Instructor

Jehovah Jireh Bible Institute HL Williams

President/Senior Provost

Dr. Williams is President of Jehovah Jireh Bible Institute Higher Learning. Dr. Williams is bi-vocational, earning degrees from Bachelor to Doctorate in the secular and religious field. Educational Customer Delight Menaa Award Winner and School Menaa Award Institution, Dubai 2016.

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Overview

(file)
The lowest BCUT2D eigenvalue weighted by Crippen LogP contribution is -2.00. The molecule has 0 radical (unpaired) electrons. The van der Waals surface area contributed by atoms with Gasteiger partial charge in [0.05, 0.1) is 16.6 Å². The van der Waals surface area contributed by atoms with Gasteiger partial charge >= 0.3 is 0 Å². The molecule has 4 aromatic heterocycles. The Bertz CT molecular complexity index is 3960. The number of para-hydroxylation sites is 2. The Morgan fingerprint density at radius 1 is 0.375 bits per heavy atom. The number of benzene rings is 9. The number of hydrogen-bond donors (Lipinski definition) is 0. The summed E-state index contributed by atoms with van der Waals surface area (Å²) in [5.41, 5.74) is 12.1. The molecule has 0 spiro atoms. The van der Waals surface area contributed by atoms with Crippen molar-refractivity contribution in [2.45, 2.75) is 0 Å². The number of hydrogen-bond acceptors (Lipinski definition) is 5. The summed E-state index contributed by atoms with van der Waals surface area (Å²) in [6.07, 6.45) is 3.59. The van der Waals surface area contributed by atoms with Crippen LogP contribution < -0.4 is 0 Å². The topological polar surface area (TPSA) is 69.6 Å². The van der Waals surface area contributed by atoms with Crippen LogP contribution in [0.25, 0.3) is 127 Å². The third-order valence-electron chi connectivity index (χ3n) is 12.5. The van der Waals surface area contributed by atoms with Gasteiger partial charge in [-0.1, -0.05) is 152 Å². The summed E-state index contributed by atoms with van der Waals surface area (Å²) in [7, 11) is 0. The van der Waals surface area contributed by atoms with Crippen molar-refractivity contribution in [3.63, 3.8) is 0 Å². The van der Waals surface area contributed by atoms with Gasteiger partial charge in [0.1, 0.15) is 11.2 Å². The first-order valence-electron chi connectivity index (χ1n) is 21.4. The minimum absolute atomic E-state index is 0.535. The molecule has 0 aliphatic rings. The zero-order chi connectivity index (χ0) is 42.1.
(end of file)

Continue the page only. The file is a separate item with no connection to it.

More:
Introduction: A certain lady, on being asked if she had ever read the Bible right through, replied: “I have never read it right through, though I have read much of it consecutively. Three times I have started to read it through, but each time I have broken down in Leviticus. I have enjoyed Genesis and Exodus, but Leviticus has seemed such dull reading that I have become discouraged and have given up.” Which did that friend the more deserve, sympathy or rebuke? To speak of Leviticus as “dull reading” misses the point of the book completely. How could we expect a book like Leviticus, which is occupied throughout with regulations, to provide exciting reading? Obviously, it is not meant just to be read, but to be studied. It yields little of its treasure to a mere reading; but a reasonable concentration transforms it into one of the most intriguing books in the scriptures. II. Clearing the Ground: At the outset, let us clear certain discouraging misunderstandings about the book. There appear to be four we need to look at. (A) First, there are those who think it is impossible to understand the rituals and symbols in the book of Leviticus to gain much spiritual profit. (B) Second, there are those who think that the Levitical prescriptions have long passed away with Moses and the children of Israel during that time in biblical history. (C) Third, there are others who profess having difficulty with the Levitical commands thinking they are more trivial as it relates to Christians today. (D) Fourth, still others are discouraged because whereas in Genesis and Exodus the main outline is easily found, there seems to be no clear outline here, in this book of scripture. III. A fair study of Leviticus: Now, any fair study of Leviticus will quickly dispel misgivings; for, as we shall see, it simply abounds in spiritual values; it has a living voice to our own day; its revelation of the Divine character is unique; and it is built together according to a clear plan. It’s Mosaic authorship and Divine inspiration are attested by the Lord Jesus. It is referred to over forty times in the New Testament. IV. Its main purpose: Leviticus was written to show Israel how to live as a holy nation in fellowship with God, and thus to prepare the nation for the high service of mediating the redemption of God to all the nations. Above all, then, Israel must be taught the holiness of God, and Leviticus reveals this in three ways: 2 (1) in the sacrificial system, which insisted that “without the shedding of blood there is no remission, “thus pressing on the most insane conscience the seriousness of sin; (2) in the precepts of the law, which insisted on the standard for character and conduct; (3) in the penalties attaching to violations of the law, which sternly proclaimed the the Divine holiness of a chastening God when his people are disobedient. V. Its standpoint: The sacrifices in Leviticus do not mean to set forth how the people may become redeemed (for their redemption has already been wrought through the paschal lamb of the Exodus, and is now to be forever memorialized in the Passover feast). No, the Levitical sacrifices are prescribed in such wise as to set forth how the new relationship may be maintained. (1) This is the point at which Leviticus begins. It thus follows Genesis and Exodus with obvious sequence. In Genesis we see God’s remedy for man’s ruin, the Seed of the woman. In Exodus we see God’s answer to man’s cry, the blood of the Lamb. In Leviticus we see God’s provision for man’s need, a Priest, a Sacrifice, and an altar. (It is from this that Leviticus gets its name. (2) Israel’s priests were the Levites, and the word “Leviticus” comes from the Greek word Leuitikos, meaning, “that which pertains to the Levites.”) Through a priest, sacrifice, and reconciliation at the altar, it is the very heart of the Pentateuch and of the Gospel. 

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